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Nairobi Botanic Garden: a Call for Support

Volume 2 Number 7 - December 1996

The Director, National Museums of Kenya

Following the UN Conference on Environment and Development in Rio, the National Museums of Kenya (NMK), in collaboration with various funding agencies, have taken a leading role in meeting the challenge of conserving Kenyan national biological diversity. One approach has been through the setting up of a Plant Conservation Programme (PCP) at the East African Herbarium.

The work of the PCP includes conducting botanical surveys in areas of high diversity, assessing priorities for species conservation - focusing on those species which are rare or unique to Kenya (ie threatened), monitoring natural populations, establishing propagation techniques and holding collections of these priority species at the NMK Nursery and Seed Store. It is now the challenge of the PCP to promote public education in plant conservation issues, and the recently developed Plant House is a first step towards meeting this challenge.

A modern botanic garden, which Kenya currently lacks, represents a special opportunity for people to gain an understanding of the importance and value of our plant resources.

Consultants from the Royal Botanic Gardens, Kew were therefore commissioned by the NMK to produce proposals for the development of a botanic garden at the Nairobi Museum.

These proposals included recommendations in the following major areas:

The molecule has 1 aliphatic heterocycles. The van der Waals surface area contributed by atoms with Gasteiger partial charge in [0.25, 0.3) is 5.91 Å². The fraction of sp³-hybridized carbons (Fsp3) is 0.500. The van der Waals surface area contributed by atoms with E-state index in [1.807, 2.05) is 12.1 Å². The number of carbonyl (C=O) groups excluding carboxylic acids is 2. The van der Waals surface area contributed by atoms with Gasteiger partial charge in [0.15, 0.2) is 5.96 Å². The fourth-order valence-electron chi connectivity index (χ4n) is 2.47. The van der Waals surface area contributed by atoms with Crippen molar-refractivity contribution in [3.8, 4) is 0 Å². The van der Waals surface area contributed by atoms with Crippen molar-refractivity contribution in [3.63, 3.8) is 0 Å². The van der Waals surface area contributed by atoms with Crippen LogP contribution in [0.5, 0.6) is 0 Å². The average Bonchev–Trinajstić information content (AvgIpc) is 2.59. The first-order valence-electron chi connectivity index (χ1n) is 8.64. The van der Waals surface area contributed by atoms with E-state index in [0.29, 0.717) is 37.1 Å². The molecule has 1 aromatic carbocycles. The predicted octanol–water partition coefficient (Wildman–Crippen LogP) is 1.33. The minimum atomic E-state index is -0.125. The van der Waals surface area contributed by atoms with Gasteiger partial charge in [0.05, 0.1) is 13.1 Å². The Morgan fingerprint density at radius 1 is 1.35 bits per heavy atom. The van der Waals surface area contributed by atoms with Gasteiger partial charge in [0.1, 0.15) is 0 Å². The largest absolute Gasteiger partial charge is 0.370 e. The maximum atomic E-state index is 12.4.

• Site access and infrastructure, including the relocation of the site entrance to the central area, adjacent to the exhibit entrances, thus giving visitors easier access to the proposed botanic garden area and paths, including the implementation of a new and improved path network that will provide access for less mobile visitors and for vehicle maintenance
  • Security and safety
  • Human resources and staffing
  • Education to bridge the gap in botanical and environmental education facilities in Nairobi and to increase the educational value of NMK's exhibits through linkage to the living displays.

A master plan has been developed to promote the enhancement, the better protection and the longÄterm management of the existing and future outdoor spaces and key landscape features of the NMK site.

The proposed layout of the botanic garden (see map) is themed planting which integrates historical and cultural values with habitat display and systematic planting. The visitor has the choice of following the trail through the western side of the garden, learning about ethnobotany and economic plants, or following the eastern trail, which focuses on plant conservation, looking at threats to species and. habitats, and their conservation needs.

The design is based on the floral colour, architectural diversity and richness of Kenyan indigenous flora, planted in an aesthetically pleasing manner.

The estimated cost of the proposed NMK Nairobi Botanic Garden is half a million pounds sterling. A modular approach is being adopted towards the establishment of the Botanic Garden. Thus private donors and funding agencies will have the opportunity to develop an individual project within the garden. To this end, a book of Noted Projects has been prepared for interested supporters of the Botanic Garden: the budgets for these projects range from £750 to £100,000.